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Hot Off The Press: The Latest TV News and Information - Page 2812

post #84331 of 93666
Originally Posted by DrDon View Post

Yeah, but I'm sure they keep hearing "I'm tired of paying for channels I never watch." Pretty easy to quantify THAT. Cut the channels very few watch and (here's the key) pass the savings on to the rest of the subscribers (or belay rate increases). Pretty sure the end result of that approach will result in the lesser rate of attrition. And that's the goal, now. Growth ain't happening. So, stop the bleeding.
How long does one have to stay tuned in to a channel for it to be counted as "watched"? What do cable/satcos get by carrying a little watched channel? A piece of the advertising dollars? Or the ability to pad the cost that they pass on to subscribers? Or both?
post #84332 of 93666
WEDNESDAY's fast affiliate overnight prime-time ratings -and what they mean- have been posted on Analyst Marc Berman's Media Insight's Blog
post #84333 of 93666
Nielsen Overnights (18-49)
‘Chicago Fire’ sets series high on NBC
Averages a 2.4 in 18-49s, up 26 percent over most recent original
By Toni Fitzgerald, Media Life Magazine - Jan. 3, 2013

Never underestimate the value of running originals when the other networks are in repeats.

Airing against reruns on ABC and CBS and a two-hour special “Mobbed” on Fox, NBC was the easy winner last night, with 10 p.m. new drama “Chicago Fire” hitting a series high.

“Fire” was the night’s No. 1 show with a 2.4 in adults 18-49, according to Nielsen overnights, up 26 percent from its previous original on Dec. 19.

In fact, all four of NBC’s shows on the night saw gains from their last original episodes.

“Whitney” grew 29 percent, to a 1.8, at 8 p.m., its best rating since January of last year, while lead-out “Guys with Kids” drew a 1.7, up 21 percent.

At 9 p.m., “Law & Order: Special Victims Unit” saw the biggest gain, improving by 31 percent to a season-high 2.1. In fact, it matched its best rating since Nov. 30, 2011.

The competition on the night was pretty weak. CBS and ABC had reruns from 8 to 10 p.m., though “Modern Family’s” repeat did draw a 2.1, tied for No. 2 on the night.

The “Mobbed” specials on Fox proved limp, drawing a 1.0 at 8 p.m. and a 1.1 at 9 p.m.

NBC was first for the night among 18-49s with a 2.1 average overnight rating and a 6 share. Univision was second at 1.6/4, ABC and CBS tied for third at 1.5/4, Fox was fifth at 1.1/3, and CW and Telemundo tied for sixth at 0.5/1.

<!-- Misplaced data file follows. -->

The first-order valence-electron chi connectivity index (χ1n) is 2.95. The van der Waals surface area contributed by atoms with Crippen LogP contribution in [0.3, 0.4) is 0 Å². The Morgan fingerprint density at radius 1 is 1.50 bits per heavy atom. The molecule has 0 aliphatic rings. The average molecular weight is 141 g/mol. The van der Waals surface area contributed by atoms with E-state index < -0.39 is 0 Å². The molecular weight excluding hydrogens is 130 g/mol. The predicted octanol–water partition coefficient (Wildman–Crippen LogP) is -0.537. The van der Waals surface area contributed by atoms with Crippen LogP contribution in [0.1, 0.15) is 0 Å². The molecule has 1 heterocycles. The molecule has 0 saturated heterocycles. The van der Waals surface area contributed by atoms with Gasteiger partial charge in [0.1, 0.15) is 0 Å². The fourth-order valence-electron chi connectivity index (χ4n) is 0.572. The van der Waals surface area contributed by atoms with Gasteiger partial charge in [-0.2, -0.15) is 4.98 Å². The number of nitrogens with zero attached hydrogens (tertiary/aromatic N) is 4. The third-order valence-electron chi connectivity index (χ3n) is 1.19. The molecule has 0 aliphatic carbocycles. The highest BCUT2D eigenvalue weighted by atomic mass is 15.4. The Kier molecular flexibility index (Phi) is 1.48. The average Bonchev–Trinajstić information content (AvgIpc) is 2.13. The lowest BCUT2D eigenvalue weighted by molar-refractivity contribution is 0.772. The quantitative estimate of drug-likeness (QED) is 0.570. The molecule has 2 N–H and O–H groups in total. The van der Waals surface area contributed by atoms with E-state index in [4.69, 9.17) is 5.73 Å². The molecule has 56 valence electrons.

As a reminder, all ratings are based on live-plus-same-day DVR playback, which includes shows replayed before 3 a.m. the night before. Seven-day DVR data won’t be available for several weeks. Forty-six percent of Nielsen households have DVRs.

At 8 p.m. NBC and Univision tied for first at 1.7, NBC for “Whitney” (1.8) and “Kids” (1.7) and Univision for “Por Ella Soy Eva.” ABC was third with a 1.5 for reruns of “The Middle” and “The Neighbors,” CBS fourth with a 1.4 for repeats of “Mike & Molly,” and Fox fifth with a 1.0 for “Mobbed.” The CW and Telemundo tied for sixth at 0.5, CW for a repeat of “Arrow” and Telemundo for “Rosa Diamante.”

NBC took the lead by itself at 9 p.m. with a 2.1 for “SVU,” followed by Univision with a 1.8 for “Amores Verdaderos.” ABC was third with a 1.7 for repeats of “Modern Family” and “Suburgatory,” CBS fourth with a 1.6 for a “Criminal Minds” rerun, Fox fifth with a 1.1 for more “Mobbed,” Telemundo sixth with a 0.5 for “Corazon Valiente” and CW seventh with a 0.4 for a repeat of “Supernatural.”

At 10 p.m. NBC led with a 2.4 for “Fire,” with Univision second with a 1.4 for “Amor Bravio.” CBS was third with a 1.3 for a repeat of “CSI,” ABC fourth with a 1.1 for “Nashville” clip show and Telemundo fifth with a 0.5 for “Pablo Escobar: El Patron del Mal” (0.6) and “El Rostro de la Venganza” (0.5).

NBC also finished first for the night among households with a 4.4 average overnight rating and a 7 share. CBS was second at 4.2/7, ABC third at 3.1/5, Univision fourth at 2.0/3, Fox fifth at 1.8/3, CW sixth at 1.1/2 and Telemundo seventh at 0.7/1.

post #84334 of 93666